Moreover, as technology advances, the digital divide could also constrain the economic productivity of the health care industry. . This is especially significant since in the last quarter of 2017, “for the first time in history, health care . . . surpassed manufacturing and retail . . . to become the largest source of jobs in the U.S.”26 In the state of Texas, health services is one of the top three fastest-growing industry clusters.27 Indeed, in the El Paso metro area, the health services industry cluster ranks as the second-fastest in employment growth. In the McAllen–Edinburg–Mission metro area, on the lower Rio Grande Valley border, health services ranks among the top three industry clusters.28 Although health services is a large and growing industry, access to care challenges noted in the previous section continue to inhibit improved health outcomes for residents. The University of Texas Rio Grande Valley School of Medicine, which admitted its first class in 2016, has been heralded as a beacon of hope for the future of health care in South Texas. Francisco Fernandez, M.D., a faculty member at the school, noted, “In order to mobilize our students and faculty to address our community’s serious health disparities, such as diabetes, we will need broadband infrastructure and connectivity that will allow service in remote areas through telehealth.”29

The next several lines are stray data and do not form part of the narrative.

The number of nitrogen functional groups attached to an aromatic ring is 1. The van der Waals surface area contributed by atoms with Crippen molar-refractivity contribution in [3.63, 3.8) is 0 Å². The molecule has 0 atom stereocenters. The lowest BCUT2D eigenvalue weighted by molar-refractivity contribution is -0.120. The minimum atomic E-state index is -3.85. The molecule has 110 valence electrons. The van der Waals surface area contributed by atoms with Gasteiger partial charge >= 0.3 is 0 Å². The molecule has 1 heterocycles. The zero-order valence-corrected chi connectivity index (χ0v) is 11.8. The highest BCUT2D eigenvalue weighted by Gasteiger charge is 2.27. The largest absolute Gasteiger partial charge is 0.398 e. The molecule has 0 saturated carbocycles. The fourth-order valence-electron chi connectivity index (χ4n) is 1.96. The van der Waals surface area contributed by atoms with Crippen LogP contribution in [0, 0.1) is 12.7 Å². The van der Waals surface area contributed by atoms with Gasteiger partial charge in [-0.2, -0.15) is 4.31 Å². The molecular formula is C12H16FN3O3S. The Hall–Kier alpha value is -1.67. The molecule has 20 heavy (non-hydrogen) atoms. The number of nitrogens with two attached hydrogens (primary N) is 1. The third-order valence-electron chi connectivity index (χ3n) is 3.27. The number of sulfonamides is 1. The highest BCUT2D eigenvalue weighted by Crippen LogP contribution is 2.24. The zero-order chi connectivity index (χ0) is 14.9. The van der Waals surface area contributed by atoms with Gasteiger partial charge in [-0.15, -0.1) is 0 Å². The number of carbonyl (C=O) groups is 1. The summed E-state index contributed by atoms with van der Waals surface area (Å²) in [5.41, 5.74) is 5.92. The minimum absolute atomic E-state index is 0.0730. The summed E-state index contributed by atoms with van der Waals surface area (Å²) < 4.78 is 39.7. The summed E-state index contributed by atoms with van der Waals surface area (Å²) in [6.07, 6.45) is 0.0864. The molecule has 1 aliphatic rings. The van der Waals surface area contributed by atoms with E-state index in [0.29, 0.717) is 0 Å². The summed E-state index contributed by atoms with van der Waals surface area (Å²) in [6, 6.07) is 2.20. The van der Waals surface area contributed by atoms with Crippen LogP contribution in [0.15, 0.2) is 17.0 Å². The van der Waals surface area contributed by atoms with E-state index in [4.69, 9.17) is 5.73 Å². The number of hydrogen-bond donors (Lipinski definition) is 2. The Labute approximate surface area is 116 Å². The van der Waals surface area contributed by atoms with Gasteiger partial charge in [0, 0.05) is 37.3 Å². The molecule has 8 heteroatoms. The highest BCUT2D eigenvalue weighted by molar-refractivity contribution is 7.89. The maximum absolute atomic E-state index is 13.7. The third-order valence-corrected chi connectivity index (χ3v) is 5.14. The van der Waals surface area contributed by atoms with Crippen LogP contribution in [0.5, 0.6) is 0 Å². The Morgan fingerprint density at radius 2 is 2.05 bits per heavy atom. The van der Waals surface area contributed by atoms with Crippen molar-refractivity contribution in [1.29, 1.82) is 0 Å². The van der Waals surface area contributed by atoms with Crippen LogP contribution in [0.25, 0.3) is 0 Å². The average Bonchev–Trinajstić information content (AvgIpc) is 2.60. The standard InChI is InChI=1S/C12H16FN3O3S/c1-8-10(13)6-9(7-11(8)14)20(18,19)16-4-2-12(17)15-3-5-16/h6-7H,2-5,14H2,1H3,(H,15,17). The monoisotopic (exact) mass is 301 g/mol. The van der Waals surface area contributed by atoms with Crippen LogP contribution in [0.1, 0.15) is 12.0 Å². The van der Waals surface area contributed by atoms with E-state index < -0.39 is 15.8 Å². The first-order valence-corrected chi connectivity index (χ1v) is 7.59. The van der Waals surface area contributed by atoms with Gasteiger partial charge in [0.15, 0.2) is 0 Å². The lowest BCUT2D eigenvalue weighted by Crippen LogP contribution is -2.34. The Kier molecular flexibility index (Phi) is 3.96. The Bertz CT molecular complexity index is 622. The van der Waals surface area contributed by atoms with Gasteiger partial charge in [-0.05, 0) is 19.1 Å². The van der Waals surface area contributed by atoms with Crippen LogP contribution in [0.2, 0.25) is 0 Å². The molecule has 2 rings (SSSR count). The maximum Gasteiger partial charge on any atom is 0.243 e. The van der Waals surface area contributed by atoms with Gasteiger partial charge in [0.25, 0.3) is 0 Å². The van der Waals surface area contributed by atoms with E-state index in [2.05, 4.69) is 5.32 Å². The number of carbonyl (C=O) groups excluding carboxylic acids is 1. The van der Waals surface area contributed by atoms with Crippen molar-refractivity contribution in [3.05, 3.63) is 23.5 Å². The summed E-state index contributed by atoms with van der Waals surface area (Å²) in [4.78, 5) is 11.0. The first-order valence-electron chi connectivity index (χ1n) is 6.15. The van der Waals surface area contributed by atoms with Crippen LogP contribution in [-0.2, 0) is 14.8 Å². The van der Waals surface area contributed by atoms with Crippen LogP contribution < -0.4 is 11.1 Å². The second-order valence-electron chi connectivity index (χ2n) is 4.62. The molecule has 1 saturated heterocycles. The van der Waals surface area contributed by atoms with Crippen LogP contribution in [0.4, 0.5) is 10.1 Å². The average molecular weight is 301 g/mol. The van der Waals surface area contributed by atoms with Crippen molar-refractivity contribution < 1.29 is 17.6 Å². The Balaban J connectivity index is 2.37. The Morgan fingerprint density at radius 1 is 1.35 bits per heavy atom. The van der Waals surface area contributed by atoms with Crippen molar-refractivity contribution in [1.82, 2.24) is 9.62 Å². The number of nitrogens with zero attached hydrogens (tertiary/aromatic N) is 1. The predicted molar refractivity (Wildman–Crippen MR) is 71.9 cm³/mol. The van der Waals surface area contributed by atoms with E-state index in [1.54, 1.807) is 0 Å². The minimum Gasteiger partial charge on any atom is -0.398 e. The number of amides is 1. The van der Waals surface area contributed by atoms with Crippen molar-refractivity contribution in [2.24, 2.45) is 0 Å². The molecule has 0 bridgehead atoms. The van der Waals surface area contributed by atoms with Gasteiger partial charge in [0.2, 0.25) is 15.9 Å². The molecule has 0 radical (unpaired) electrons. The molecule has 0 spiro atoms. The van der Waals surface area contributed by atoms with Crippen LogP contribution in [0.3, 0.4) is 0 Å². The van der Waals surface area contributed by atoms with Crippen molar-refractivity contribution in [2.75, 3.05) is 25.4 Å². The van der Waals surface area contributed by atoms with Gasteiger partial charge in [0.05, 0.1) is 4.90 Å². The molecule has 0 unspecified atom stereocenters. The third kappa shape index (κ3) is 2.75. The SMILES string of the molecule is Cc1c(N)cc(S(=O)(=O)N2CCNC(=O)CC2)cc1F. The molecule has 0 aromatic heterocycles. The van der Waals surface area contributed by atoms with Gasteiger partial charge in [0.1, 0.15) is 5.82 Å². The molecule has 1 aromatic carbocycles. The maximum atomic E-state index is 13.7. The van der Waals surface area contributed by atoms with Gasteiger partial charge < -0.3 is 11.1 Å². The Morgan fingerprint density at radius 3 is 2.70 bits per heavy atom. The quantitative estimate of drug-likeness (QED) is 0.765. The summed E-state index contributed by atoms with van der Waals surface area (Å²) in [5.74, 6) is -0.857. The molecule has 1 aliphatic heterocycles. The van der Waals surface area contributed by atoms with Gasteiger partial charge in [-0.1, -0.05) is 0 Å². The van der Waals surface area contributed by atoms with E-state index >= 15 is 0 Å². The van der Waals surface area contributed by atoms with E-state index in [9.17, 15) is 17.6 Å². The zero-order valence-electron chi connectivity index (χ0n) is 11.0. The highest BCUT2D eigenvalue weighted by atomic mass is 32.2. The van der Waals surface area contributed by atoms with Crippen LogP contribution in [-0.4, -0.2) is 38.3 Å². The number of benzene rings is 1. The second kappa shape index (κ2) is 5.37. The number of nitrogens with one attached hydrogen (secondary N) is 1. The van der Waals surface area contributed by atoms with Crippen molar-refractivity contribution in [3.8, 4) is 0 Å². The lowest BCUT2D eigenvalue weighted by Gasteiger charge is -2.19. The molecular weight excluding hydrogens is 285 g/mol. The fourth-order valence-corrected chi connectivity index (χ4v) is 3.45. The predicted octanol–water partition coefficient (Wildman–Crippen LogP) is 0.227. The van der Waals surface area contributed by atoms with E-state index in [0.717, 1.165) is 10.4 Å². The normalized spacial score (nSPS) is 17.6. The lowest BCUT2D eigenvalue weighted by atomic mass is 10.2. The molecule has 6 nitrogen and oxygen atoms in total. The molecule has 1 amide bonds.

Harnessing the promise of telehealth requires communities to first determine broadband availability—recognizing that sufficient and reliable broadband speeds are required to accommodate the use of secure videoconferencing and transmission of high-definition images commonly used in telehealth. It is also important for health care institutions to partner with local governments as they develop their digital inclusion plans to ensure broadband capacity and speed will support telehealth.30 31 A comprehensive guide to closing the digital divide is provided in “Closing the Digital Divide: A Framework for Meeting CRA Obligations.”32 The publication also describes an effort underway to expand broadband access and digital inclusion on the border in the section, Digital Opportunity for the Rio Grande Valley, South Texas. One of the key goals of the project is to create a robust fiber-optic network that will enable the use of telehealth throughout the border region.

Another important reason to close the digital divide is to provide the capacity to use telehealth for emergency response. In 2017, telemedicine was deployed to address health needs during major hurricanes.33 34

Telehealth Initiatives in Texas and Louisiana

The digital divide presents a barrier to the use of telehealth in the border region. However, four accounts from various locations in the Eleventh Federal Reserve District demonstrate the opportunity for telehealth to address the specific health challenges that exist along the border. The initiatives described below are from both urban and rural geographies and represent efforts to use telehealth to reach the underserved.